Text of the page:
I finished Book number 3 over the weekend and it is The Notebook. I don’t think I have to say whose it is because it is quite popular and even made into a movie (watched it for two hours, stopped to collect my patience every 30 minutes; movie is another story from the book, a good movie anyway, I mean Ryan Gosling? C’mon! :mrgreen:). I even took the book to the gym, read it as I was cooling down, with a couple of guys boxing near me, imagine that.
You’ve probably seen tons of book reviews for The Notebook so I’d try my best here. First thing I noticed was how The Notebook was similar to Dear John, the only other work of Nicholas Sparks I’ve read. The elements are the same: the not happily ever after ending, the beautiful North Carolina setting, the longing, the letters, the military, and how the guy in the story tends to flaunt his softer side so easily.
The Notebook starts by sifting its readers: “the romantics would call this a love story, the cynics would call it a tragedy.” The story is simple, honest, and straightforward. It is about finding the perfect love, the kind you never want to let go until hell freezes over, and the kind that makes you willing to endure, and suffer, and sacrifice… and be happy about it.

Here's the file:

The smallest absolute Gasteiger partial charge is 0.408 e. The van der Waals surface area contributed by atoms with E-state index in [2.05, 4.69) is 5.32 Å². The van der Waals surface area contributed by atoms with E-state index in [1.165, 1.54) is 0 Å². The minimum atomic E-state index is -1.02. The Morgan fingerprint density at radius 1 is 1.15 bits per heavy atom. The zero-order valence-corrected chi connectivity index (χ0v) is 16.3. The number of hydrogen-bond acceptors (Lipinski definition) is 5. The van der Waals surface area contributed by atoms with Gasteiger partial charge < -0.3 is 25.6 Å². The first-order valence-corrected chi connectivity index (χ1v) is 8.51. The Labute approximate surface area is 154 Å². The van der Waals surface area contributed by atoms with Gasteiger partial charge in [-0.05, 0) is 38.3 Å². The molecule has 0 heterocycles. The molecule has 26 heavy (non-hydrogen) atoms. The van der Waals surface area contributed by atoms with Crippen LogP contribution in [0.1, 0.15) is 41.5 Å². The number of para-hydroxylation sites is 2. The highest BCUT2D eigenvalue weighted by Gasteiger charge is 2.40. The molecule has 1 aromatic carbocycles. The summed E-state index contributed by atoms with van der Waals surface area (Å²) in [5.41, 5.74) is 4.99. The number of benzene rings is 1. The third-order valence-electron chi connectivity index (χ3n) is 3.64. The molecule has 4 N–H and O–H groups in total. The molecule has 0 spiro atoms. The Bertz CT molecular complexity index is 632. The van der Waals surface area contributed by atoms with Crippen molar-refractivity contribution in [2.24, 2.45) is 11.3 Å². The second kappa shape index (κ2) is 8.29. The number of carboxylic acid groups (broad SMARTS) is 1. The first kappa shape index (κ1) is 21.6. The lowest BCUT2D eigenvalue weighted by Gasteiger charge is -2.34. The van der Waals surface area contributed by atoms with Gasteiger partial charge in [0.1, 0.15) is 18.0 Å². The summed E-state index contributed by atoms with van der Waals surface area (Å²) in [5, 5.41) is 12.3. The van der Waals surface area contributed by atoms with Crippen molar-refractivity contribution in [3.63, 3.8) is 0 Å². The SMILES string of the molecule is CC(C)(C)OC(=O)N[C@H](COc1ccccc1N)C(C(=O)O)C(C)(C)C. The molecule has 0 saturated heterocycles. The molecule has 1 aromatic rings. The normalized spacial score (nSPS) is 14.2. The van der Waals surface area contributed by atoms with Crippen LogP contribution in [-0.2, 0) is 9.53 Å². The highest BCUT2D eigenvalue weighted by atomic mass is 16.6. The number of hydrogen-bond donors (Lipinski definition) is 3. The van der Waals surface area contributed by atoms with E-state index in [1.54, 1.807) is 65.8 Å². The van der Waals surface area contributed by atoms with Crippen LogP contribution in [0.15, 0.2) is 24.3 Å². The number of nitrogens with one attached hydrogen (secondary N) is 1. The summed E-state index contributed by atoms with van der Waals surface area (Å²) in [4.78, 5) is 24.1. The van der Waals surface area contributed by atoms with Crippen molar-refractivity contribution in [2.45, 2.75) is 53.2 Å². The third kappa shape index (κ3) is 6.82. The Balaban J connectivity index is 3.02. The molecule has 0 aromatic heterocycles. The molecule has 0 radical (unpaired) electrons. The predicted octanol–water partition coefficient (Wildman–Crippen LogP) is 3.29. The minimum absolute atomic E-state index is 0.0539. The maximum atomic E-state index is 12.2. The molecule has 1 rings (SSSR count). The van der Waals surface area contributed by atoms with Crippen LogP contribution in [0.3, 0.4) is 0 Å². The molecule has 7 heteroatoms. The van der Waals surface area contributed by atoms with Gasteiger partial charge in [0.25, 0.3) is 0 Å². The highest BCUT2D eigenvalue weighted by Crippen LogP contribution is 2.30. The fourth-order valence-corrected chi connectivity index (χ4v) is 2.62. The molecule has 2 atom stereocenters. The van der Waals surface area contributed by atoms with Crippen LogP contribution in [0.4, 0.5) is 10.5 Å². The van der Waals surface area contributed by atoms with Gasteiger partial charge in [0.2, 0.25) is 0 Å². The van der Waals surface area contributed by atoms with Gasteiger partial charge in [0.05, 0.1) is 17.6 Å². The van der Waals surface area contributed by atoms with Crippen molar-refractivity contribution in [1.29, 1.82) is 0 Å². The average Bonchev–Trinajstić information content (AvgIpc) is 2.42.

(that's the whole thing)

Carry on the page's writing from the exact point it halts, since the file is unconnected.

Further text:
A lot of importance is also given to passion, nature, arts, poetry, and doing the right thing. But I must admit, I was not drawn to these, but more on the Alzheimer side of the story, how it is a “thief of hearts and souls and memories.”
I liked how The Notebook dealt of things that matter, and for some, I know they look at this as one of the greatest love stories ever told but on the other side of the room, there are those who would find this too sappy, almost like a soap opera, harboring on overkill. 😳
Me? I felt neutral about it. I appreciate where The Notebook placed its eggs, but I was not caught lightheaded either, even with surprise stormy canoe rides, migratory swans (symbols of eternal love), five continuous pages of sex by a fire, and later, by two old people holding hands while walking and all.
What I found brilliant about it though is how the characters were built – tangible, and believable. Allie, the girl in the story, reminds me of someone I know very well, “fiery, spontaneous, passionate.” As for Noah, the guy in the story, he just earned a seat beside Dumbledore on my fictional character Half of Fame. I loved the way Sparks vividly described him, pocketbook like almost. Noah was agile but sensitive, smart but tender, looking forward but rooted. Even if he recited poetry, he felt real. The short memories of his Daddy were also painted real well and I thought his Daddy might as well be Dumbledore himself. 😀
The Notebook was an entertaining, grow-old-with-you kind of read, perfect for those dreaming of finding their soul mate, of finding “a love that rode on shooting stars and roared like crashing waves,” of finding another whose hands they’d hold even when they are old and it hurt because of advance arthritis.
…But would I read it again? No, I won’t.
On the photo: The copy of The Notebook I have was the original hardbound version, it belonged to my Aunt once. The book is old, battered, the jacket missing, the pages tearing, and there are even doodles on them. I love it (right, scud? :))!